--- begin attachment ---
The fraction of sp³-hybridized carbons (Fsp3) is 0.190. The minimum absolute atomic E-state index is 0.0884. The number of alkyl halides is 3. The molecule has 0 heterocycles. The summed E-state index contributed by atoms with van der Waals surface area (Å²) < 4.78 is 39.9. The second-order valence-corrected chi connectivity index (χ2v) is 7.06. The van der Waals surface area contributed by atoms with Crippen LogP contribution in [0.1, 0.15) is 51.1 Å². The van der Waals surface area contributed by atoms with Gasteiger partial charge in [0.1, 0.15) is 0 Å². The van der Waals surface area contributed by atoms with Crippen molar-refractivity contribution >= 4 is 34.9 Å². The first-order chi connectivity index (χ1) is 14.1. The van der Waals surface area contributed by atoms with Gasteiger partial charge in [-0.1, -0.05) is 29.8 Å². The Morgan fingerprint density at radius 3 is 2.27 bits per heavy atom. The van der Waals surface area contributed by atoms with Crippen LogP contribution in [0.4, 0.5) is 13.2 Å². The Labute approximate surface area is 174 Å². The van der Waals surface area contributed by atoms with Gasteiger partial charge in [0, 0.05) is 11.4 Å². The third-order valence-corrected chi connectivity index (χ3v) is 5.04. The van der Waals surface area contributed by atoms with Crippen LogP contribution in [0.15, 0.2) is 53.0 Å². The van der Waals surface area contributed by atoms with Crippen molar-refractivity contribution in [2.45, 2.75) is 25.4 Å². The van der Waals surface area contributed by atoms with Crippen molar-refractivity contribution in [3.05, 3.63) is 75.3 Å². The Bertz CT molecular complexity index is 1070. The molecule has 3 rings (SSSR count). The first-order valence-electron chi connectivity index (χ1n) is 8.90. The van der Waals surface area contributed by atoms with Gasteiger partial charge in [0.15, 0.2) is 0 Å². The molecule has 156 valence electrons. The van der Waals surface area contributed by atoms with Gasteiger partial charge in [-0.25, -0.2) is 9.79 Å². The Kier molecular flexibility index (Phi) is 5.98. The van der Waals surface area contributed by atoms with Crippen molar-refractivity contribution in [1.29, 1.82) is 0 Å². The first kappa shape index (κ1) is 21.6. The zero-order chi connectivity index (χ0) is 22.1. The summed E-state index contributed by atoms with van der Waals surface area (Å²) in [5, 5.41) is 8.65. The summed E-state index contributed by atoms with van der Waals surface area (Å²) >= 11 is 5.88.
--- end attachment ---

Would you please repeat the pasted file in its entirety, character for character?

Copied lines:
The fraction of sp³-hybridized carbons (Fsp3) is 0.190. The minimum absolute atomic E-state index is 0.0884. The number of alkyl halides is 3. The molecule has 0 heterocycles. The summed E-state index contributed by atoms with van der Waals surface area (Å²) < 4.78 is 39.9. The second-order valence-corrected chi connectivity index (χ2v) is 7.06. The van der Waals surface area contributed by atoms with Crippen LogP contribution in [0.1, 0.15) is 51.1 Å². The van der Waals surface area contributed by atoms with Gasteiger partial charge in [0.1, 0.15) is 0 Å². The van der Waals surface area contributed by atoms with Crippen molar-refractivity contribution >= 4 is 34.9 Å². The first-order chi connectivity index (χ1) is 14.1. The van der Waals surface area contributed by atoms with Gasteiger partial charge in [-0.1, -0.05) is 29.8 Å². The Morgan fingerprint density at radius 3 is 2.27 bits per heavy atom. The van der Waals surface area contributed by atoms with Crippen LogP contribution in [0.4, 0.5) is 13.2 Å². The Labute approximate surface area is 174 Å². The van der Waals surface area contributed by atoms with Gasteiger partial charge in [0, 0.05) is 11.4 Å². The third-order valence-corrected chi connectivity index (χ3v) is 5.04. The van der Waals surface area contributed by atoms with Crippen LogP contribution in [0.15, 0.2) is 53.0 Å². The van der Waals surface area contributed by atoms with Crippen molar-refractivity contribution in [2.45, 2.75) is 25.4 Å². The van der Waals surface area contributed by atoms with Crippen molar-refractivity contribution in [3.05, 3.63) is 75.3 Å². The Bertz CT molecular complexity index is 1070. The molecule has 3 rings (SSSR count). The first-order valence-electron chi connectivity index (χ1n) is 8.90. The van der Waals surface area contributed by atoms with Gasteiger partial charge in [0.15, 0.2) is 0 Å². The molecule has 156 valence electrons. The van der Waals surface area contributed by atoms with Gasteiger partial charge in [-0.25, -0.2) is 9.79 Å². The Kier molecular flexibility index (Phi) is 5.98. The van der Waals surface area contributed by atoms with Crippen molar-refractivity contribution in [1.29, 1.82) is 0 Å². The first kappa shape index (κ1) is 21.6. The zero-order chi connectivity index (χ0) is 22.1. The summed E-state index contributed by atoms with van der Waals surface area (Å²) in [5, 5.41) is 8.65. The summed E-state index contributed by atoms with van der Waals surface area (Å²) >= 11 is 5.88.